Unnatural Link Removal Tools

So if you don’t manage to clean your link profile on your own, there are a few tools that could help you with that. Cyrus Shepard at Above The Fold has complied a great list of four tools for link cleanup. Another good tool is the one by SEOGadget. This free service makes it easy to collect the data on all of your inbound links and identify the links that need to be removed.

…And if all else fails: Google’s Disavow Tool

Following countless complaints by admins frustrated by the various algorithmic changes that turned things for the worst for them, and the various difficulties they encountered upon link removals, Google finally announced the launch of their Disavow Tool. This tool is meant for webmasters who have already pointed out the bad links coming in to their site and were not able to remove them any other way, despite previous attempts. Via this tool, available directly from their Google Webmaster Tools account, admins can send Google a detail report of which links they would like Google to “ignore” (low quality/unnatural links). However, they clarify that Google has no obligation to act upon the admins request, and this tool serves merely as a recommendation for Google, perhaps another way for them to learn about low quality links and even (as the more “paranoid” SEO professionals think) be used as a tool for Google to identify sites that violate their quality guidelines systematically and punish them as a result.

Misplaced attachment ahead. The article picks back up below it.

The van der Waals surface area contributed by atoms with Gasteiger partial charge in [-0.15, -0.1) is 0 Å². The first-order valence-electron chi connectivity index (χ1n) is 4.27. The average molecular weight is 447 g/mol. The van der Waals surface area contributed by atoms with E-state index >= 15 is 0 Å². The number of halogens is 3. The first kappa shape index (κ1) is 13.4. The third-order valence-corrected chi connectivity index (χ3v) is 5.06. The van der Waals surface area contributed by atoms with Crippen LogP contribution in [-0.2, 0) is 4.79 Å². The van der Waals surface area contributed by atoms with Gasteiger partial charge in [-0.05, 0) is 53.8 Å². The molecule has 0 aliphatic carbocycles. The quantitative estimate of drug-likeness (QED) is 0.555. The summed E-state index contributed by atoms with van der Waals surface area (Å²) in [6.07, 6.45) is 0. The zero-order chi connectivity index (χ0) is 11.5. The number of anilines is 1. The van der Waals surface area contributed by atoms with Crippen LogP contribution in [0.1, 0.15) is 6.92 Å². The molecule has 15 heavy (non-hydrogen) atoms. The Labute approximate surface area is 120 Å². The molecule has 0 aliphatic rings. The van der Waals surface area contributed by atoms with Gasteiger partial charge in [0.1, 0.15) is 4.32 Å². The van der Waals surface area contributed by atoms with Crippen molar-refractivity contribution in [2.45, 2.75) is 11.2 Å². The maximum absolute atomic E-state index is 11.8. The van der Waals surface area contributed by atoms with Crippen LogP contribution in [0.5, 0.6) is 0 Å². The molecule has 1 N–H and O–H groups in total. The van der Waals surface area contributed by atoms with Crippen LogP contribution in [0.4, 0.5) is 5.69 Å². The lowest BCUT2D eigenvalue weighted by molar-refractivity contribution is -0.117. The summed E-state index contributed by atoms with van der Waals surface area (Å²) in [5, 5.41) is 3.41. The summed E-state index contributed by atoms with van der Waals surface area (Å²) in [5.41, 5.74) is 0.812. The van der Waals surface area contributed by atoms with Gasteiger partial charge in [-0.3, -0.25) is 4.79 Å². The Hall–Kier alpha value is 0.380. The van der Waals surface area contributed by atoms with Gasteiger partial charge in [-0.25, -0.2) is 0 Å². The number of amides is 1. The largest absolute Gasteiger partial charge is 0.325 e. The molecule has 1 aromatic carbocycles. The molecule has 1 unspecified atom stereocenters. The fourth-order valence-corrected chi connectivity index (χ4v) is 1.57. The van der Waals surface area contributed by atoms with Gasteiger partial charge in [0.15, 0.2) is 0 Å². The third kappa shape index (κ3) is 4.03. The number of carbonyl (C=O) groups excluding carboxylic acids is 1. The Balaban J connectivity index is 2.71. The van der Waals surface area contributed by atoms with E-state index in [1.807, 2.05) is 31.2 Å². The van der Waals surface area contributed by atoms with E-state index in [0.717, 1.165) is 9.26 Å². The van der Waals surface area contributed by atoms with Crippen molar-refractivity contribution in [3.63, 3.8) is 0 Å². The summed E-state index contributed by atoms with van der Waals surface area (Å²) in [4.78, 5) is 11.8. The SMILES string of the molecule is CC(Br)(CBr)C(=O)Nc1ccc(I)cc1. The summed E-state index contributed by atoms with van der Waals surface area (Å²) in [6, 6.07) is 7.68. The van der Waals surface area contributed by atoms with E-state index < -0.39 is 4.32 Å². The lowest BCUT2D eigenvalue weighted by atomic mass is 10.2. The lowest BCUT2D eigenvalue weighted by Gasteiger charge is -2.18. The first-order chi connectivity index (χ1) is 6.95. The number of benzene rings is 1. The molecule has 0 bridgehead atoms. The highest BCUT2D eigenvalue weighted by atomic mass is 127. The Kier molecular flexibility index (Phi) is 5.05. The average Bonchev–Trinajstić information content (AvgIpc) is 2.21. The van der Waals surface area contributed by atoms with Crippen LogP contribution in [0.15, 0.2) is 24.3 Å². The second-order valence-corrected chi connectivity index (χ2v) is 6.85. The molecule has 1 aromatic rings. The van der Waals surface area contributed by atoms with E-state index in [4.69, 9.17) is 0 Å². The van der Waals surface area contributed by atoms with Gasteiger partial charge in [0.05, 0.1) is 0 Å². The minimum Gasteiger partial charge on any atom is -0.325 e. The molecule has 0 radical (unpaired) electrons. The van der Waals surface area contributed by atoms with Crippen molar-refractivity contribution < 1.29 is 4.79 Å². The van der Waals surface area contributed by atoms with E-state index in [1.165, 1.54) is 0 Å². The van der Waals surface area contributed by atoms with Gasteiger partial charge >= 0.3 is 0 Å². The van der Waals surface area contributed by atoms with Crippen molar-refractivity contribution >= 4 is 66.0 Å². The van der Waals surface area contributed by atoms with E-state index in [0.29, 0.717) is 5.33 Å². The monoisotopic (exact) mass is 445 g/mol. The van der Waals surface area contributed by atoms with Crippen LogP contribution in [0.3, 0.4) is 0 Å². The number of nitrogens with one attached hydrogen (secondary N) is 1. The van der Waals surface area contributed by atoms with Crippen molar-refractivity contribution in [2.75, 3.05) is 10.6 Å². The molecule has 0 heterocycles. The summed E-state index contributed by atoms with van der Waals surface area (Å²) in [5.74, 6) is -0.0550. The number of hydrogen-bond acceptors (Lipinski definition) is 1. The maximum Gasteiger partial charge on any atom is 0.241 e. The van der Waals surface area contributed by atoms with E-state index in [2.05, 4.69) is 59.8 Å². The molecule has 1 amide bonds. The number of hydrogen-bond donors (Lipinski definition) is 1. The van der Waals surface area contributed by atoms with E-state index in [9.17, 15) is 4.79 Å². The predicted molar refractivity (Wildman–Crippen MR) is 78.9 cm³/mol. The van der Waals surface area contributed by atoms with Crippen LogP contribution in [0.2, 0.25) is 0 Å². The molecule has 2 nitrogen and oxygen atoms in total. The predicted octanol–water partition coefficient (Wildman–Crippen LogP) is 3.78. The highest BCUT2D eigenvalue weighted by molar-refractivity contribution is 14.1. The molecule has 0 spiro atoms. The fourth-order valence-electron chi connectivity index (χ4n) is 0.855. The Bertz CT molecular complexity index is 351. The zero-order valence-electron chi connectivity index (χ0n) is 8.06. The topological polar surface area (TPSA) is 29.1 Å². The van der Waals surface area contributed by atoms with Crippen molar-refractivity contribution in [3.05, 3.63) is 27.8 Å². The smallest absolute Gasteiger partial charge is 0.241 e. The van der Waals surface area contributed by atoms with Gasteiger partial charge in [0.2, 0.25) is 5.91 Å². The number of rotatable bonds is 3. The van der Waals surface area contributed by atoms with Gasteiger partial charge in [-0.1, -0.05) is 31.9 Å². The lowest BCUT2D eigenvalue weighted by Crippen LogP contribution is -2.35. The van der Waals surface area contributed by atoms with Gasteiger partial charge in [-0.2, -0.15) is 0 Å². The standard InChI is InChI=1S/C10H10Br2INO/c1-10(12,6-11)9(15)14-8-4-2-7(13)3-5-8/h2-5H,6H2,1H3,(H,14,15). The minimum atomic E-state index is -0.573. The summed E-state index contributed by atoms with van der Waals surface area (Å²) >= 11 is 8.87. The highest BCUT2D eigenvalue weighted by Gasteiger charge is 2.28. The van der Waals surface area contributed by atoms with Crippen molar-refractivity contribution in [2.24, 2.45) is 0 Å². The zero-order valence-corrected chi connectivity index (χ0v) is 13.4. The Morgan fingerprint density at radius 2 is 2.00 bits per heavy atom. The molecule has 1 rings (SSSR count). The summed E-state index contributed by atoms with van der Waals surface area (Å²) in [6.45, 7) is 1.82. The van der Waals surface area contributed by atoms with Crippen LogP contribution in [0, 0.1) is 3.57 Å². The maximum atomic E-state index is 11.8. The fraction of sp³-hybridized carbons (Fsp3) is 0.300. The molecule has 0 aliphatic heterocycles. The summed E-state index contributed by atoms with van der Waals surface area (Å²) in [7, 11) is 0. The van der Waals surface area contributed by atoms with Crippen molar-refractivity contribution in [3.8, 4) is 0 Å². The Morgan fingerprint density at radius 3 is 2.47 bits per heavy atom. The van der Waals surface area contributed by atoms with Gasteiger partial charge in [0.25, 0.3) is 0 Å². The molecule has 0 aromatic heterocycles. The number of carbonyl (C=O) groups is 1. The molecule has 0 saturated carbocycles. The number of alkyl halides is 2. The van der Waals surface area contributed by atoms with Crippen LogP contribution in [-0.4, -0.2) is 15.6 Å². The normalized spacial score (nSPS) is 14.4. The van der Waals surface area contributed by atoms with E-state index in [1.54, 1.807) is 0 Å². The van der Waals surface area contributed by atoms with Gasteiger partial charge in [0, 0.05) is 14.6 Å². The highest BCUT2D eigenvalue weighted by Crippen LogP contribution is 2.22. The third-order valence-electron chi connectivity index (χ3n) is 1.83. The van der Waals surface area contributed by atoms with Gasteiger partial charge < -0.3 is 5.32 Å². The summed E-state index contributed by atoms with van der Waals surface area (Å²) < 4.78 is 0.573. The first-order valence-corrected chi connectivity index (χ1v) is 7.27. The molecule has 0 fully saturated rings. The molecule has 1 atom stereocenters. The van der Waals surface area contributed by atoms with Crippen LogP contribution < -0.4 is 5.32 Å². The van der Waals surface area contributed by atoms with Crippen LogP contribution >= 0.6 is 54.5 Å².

In conclusion, although it can be frustrating and time-consuming, SEO continues to be a very profitable and traffic generating channel, and in order to safeguard your online business, you need to continue being on the lookout for new updates and constantly study your impact on the site. And f you want to play by Google’s rules you need to get rid of those artificial links, and the previously mentioned tools can be just what you need to get started.

The author's views are entirely his or her own and may not reflect the views of Revolution Flyers, Inc.

This entry was posted on Friday, June 28th, 2013 at 5:41 am and is filed under SEO/Web Development . You can follow any responses to this entry through the RSS 2.0 feed. You can leave a response, or trackback from your own site.